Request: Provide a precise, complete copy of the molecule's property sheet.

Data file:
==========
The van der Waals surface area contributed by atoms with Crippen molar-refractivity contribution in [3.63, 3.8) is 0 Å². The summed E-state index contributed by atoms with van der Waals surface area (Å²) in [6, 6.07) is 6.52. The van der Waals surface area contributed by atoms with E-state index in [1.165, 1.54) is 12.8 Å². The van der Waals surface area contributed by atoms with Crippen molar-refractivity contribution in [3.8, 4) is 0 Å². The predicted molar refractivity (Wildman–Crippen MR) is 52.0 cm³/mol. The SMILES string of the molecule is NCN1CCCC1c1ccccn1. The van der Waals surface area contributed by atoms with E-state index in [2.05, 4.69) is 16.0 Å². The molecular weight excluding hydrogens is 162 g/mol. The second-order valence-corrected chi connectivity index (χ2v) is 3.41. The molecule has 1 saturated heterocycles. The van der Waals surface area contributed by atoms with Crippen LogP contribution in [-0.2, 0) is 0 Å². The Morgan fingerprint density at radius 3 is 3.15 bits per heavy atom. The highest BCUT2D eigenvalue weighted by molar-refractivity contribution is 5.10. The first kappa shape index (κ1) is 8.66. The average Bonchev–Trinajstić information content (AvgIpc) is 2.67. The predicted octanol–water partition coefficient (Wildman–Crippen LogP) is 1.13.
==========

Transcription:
The van der Waals surface area contributed by atoms with Crippen molar-refractivity contribution in [3.63, 3.8) is 0 Å². The summed E-state index contributed by atoms with van der Waals surface area (Å²) in [6, 6.07) is 6.52. The van der Waals surface area contributed by atoms with E-state index in [1.165, 1.54) is 12.8 Å². The van der Waals surface area contributed by atoms with Crippen molar-refractivity contribution in [3.8, 4) is 0 Å². The predicted molar refractivity (Wildman–Crippen MR) is 52.0 cm³/mol. The SMILES string of the molecule is NCN1CCCC1c1ccccn1. The van der Waals surface area contributed by atoms with E-state index in [2.05, 4.69) is 16.0 Å². The molecular weight excluding hydrogens is 162 g/mol. The second-order valence-corrected chi connectivity index (χ2v) is 3.41. The molecule has 1 saturated heterocycles. The van der Waals surface area contributed by atoms with Crippen LogP contribution in [-0.2, 0) is 0 Å². The Morgan fingerprint density at radius 3 is 3.15 bits per heavy atom. The highest BCUT2D eigenvalue weighted by molar-refractivity contribution is 5.10. The first kappa shape index (κ1) is 8.66. The average Bonchev–Trinajstić information content (AvgIpc) is 2.67. The predicted octanol–water partition coefficient (Wildman–Crippen LogP) is 1.13.